intake and that we create a bedroom that was cool, dark and
    comfortable (which I figured was a nice way of saying our 95-pound dog
    should get off the bed).

    As for pillows, the difference comes down to down versus synthetic
    fill, Professor Maas said. A good pillow of either stuff should last
    up to 10 years, he said. You can test your pillow to find out if it's
    past its prime. "You take your pillow," he said. "Fold it in half. If
    it doesn't spring forward and open instantly by itself, you've got a
    dead pillow. Replace it."

    Professor Maas said he liked the quality of pillows manufactured by
    United Feather and Down, an Illinois company whose products, both down
    and synthetic, sell under various private labels. For instance United
    Feather and Down's Insuloft down and PrimaLoft synthetic-fill pillows
    are for sale online at [8]thecompanystore.com, [9]Landsend.com,
    [10]Potterybarn.com and llbean.com.

    "We do a wide variety of fills," said Becky McMorrow, United Feather
    and Down's marketing manager. "Every retail customer tweaks the pillow
    to have an exclusive style. Restoration Hardware and Williams-Sonoma
    use the same fill but not the same fabric cover. Pottery Barn used a
    damask stripe."

    No matter where you shop, expect to pay from $29 to $59 for a good
    synthetic pillow and from $59 to $129 for a goose down pillow with a
    minimum of 550 fill power, Ms. McMorrow said.

    "Fill power is a measurement of how lofty an ounce of down is and how
    high it comes up on a beaker after it's compressed," Ms. McMorrow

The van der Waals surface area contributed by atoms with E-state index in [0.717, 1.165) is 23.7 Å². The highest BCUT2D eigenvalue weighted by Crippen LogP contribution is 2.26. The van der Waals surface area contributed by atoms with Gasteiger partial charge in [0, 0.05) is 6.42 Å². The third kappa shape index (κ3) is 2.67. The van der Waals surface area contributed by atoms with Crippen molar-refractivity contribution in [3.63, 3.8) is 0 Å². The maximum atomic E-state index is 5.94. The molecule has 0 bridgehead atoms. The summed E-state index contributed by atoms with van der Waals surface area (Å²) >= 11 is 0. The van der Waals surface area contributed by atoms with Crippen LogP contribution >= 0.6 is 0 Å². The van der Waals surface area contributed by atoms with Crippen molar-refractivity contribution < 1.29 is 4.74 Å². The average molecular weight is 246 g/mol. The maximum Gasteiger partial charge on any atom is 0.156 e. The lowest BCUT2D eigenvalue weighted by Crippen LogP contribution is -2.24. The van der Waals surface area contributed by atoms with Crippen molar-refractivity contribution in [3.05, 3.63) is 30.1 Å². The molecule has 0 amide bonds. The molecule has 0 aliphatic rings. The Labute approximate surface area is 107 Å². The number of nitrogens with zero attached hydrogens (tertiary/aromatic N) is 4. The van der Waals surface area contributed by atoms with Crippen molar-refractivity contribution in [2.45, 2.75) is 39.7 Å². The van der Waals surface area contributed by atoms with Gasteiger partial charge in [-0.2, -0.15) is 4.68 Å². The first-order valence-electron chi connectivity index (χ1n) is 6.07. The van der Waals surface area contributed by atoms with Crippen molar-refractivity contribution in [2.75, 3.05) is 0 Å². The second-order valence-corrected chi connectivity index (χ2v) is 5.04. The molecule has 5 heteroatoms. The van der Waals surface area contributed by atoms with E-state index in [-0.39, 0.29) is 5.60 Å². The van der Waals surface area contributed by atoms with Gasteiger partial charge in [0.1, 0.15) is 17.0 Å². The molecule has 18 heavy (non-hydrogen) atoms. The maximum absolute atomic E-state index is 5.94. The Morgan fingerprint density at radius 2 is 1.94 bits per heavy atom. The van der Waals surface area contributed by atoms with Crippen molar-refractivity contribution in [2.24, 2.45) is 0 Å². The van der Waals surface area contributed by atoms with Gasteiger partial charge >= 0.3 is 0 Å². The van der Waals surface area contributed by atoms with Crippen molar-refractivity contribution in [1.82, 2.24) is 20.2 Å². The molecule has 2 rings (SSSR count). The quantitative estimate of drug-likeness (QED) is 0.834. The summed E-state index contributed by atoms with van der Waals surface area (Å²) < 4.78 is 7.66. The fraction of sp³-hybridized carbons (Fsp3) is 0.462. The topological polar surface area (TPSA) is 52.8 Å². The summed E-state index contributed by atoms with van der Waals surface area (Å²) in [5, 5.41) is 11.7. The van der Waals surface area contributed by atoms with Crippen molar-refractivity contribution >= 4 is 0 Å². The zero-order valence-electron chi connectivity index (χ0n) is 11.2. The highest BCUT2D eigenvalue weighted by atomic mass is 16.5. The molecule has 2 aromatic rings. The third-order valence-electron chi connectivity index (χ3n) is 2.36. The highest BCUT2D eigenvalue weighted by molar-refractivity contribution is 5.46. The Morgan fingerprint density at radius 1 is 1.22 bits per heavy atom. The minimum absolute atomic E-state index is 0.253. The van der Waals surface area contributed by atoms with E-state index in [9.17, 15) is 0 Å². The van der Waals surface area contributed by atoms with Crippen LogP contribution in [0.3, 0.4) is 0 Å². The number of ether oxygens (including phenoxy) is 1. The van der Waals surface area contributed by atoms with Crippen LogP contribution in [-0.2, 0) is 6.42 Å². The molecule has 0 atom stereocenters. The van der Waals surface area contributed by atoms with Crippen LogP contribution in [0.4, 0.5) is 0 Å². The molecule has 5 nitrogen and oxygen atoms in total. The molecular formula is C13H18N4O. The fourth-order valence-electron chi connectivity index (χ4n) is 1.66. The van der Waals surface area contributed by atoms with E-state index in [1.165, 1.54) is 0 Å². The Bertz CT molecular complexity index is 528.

After ascertaining a few facts about my husband - mostly sleeps on his
    side, switches back and forth between a flat pillow and a fluffier one
    as the night progresses - Ms. McMorrow mailed me four models to test.
    I did not feel it necessary to mention the experiment to him; he has
    enough on his mind.

    The first night, I discreetly slipped a PrimaLoft synthetic-fill Side
    Sleeper into his pillowcase. Gusseted to provide an even sleep surface
    and neck support for a side sleeper, it was similar to a $39 model
    from Bedbathandbeyond.com. Then I turned out the light and lay poised
    to take notes as he fell into an immediate deep sleep. Thirty minutes
    passed without a peep out of him. Then 60. Then I fell asleep.

    The next night I introduced the fluffier Insuloft down-filled Side
    Sleeper (very like a $99 version at [11]Realgoods.com). After 30
    minutes he sat up and asked suspiciously, "Do I hear a raccoon?"

    From this I deduced that while both Side Sleepers provided neck
    support, he preferred the denser texture of synthetic fill.

    The third night he also slept well on a down-synthetic blend called
    the Lyocell (similar to a pillow sold at thecompanystore.com for $89).

    By the fourth night I was the one who had earned the right to sleep on
    the Face Saver with "aloe-soft fabric" to prevent wrinkles. The pillow
    is to go on sale this fall on the Home Shopping Network for about $35.

    The conclusion? I bought all the pillows, because all four were an
    improvement over our old ones. The dog thought so, too.

    E-mail: [12]slatalla at nytimes.com